Past the main entrance of the Jefferson Tower building on the UAB campus, near the public elevators, is the plaque you see below. Let's investigate.
In the 1930's the growing number of indigent patients in Jefferson County began to overwhelm the facilities at Hillman Hospital. The county and Birmingham agreed on a joint funding mechanism in 1939. The year before the U.S. Public Works Administration offered two million dollars in a grant and loan to fund the building of a new hospital that would charge patients based on their ability to pay.
The new facility was a modern one, sixteen stories that could hold almost 600 patients. The maternity ward occupied the entire fifth floor, and eight operating rooms filled the seventh floor. The top two floors provided living space for numerous nurses and interns.
The first patients were accepted at Jefferson-Hillman Hospital in February 1941. In December 1944 the county gave the hospital to the University of Alabama. This donation was part of the two-year Medical College of Alabama's move from Tuscaloosa to Birmingham to become a four-year school. Students entered the first class in October 1945.
The building was renamed Jefferson Tower in 1979. UAB's new hospital building, the North Pavilion, opened in late 2004 and most clinical services were moved out of Jefferson Tower.
My original purpose for this blog post involved the local names on this plaque. I've spent some time researching all of them, but found nothing much online about the six commissioners listed. The same goes for half the men listed on the Building Committee. However, Cooper Green was a well-known businessman and politician and the namesake for Cooper Green Mercy Hospital. Dr. Harry L. Jackson was apparently a prominent local surgeon.
James S. McLester, MD, had served on the faculty of the Birmingham Medical College from 1902 until 1915 when the school closed. He was Professor of Medicine at the Tuscaloosa school and then at the new one in Birmingham from 1920 until 1945. He was head of the Hillman Hospital medical staff. An expert on nutrition, McLester published two books on the topic. He also served as President of the American Medical Association in 1934.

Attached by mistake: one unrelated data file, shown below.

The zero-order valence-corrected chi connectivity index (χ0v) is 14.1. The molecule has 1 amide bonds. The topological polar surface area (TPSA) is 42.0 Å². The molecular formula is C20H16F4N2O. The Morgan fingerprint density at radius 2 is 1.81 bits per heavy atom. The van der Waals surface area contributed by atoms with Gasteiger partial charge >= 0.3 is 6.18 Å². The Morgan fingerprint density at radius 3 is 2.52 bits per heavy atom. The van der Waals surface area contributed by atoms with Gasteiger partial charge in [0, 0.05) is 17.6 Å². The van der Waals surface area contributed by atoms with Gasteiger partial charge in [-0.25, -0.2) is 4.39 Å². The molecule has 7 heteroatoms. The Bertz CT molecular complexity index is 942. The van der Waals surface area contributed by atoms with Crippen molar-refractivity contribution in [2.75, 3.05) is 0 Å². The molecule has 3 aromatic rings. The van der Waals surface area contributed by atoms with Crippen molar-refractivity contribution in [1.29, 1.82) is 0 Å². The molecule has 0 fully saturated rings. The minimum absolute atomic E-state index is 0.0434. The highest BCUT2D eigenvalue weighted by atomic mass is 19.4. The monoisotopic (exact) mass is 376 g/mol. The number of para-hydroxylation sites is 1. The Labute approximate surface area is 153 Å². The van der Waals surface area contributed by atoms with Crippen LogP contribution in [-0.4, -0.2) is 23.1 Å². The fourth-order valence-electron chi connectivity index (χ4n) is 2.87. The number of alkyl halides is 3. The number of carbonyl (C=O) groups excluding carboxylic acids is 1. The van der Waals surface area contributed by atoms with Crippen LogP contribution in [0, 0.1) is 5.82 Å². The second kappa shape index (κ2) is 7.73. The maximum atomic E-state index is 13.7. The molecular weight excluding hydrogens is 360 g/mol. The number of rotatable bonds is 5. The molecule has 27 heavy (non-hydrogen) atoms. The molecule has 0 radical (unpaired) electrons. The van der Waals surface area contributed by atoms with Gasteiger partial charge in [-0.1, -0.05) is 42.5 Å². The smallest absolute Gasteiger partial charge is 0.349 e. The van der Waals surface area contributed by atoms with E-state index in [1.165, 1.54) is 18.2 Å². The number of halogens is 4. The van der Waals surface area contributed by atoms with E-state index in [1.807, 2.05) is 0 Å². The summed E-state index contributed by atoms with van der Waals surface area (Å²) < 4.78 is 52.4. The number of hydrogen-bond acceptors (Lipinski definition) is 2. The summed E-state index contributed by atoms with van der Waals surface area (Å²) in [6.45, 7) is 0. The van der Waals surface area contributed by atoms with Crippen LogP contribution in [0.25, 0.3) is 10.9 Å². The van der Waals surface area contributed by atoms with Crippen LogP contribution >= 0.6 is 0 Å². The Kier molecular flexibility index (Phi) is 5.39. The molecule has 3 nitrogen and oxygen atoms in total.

The Birmingham Public Library has this information about the architect in it's introduction to the collection of his firm's papers:
"Charles H. McCauley (1893 – 1970) was born in Chicago and studied architecture at the University of Illinois. McCauley practiced architecture in Chicago before moving to Birmingham in 1919 where he worked for William Leslie Welton before opening his own practice in 1925. McCauley and his firm, Charles H. McCauley Associates, designed many important buildings in Birmingham including Temple Beth-El (1926), Medical Arts Building (1931), Birmingham City Hall (1950), Boutwell Auditorium Entry Pavilion (1957), U.S. Post Office and Vehicle Maintenance Facility (1968), and First National – Southern Natural (1968-1971, with Welton Becket & Associates). At the time of McCauley’s death in 1970, Charles H. McCauley Associates was one of the largest architectural practices in the South. "
These individuals, agencies and companies created an important part of what became the medical and university behemoth UAB is today.
Cooper Green in 1947
James S. McLester, MD
Source: UAB Digital Collections
1939 architect's rendering of Jefferson Hospital
1945 aerial view of Jefferson Tower. The Kracke Building is in the lower right and Hillman Hospital on the upper right of the block. I've written a blog post about "Birmingham's Heaviest Medical Block."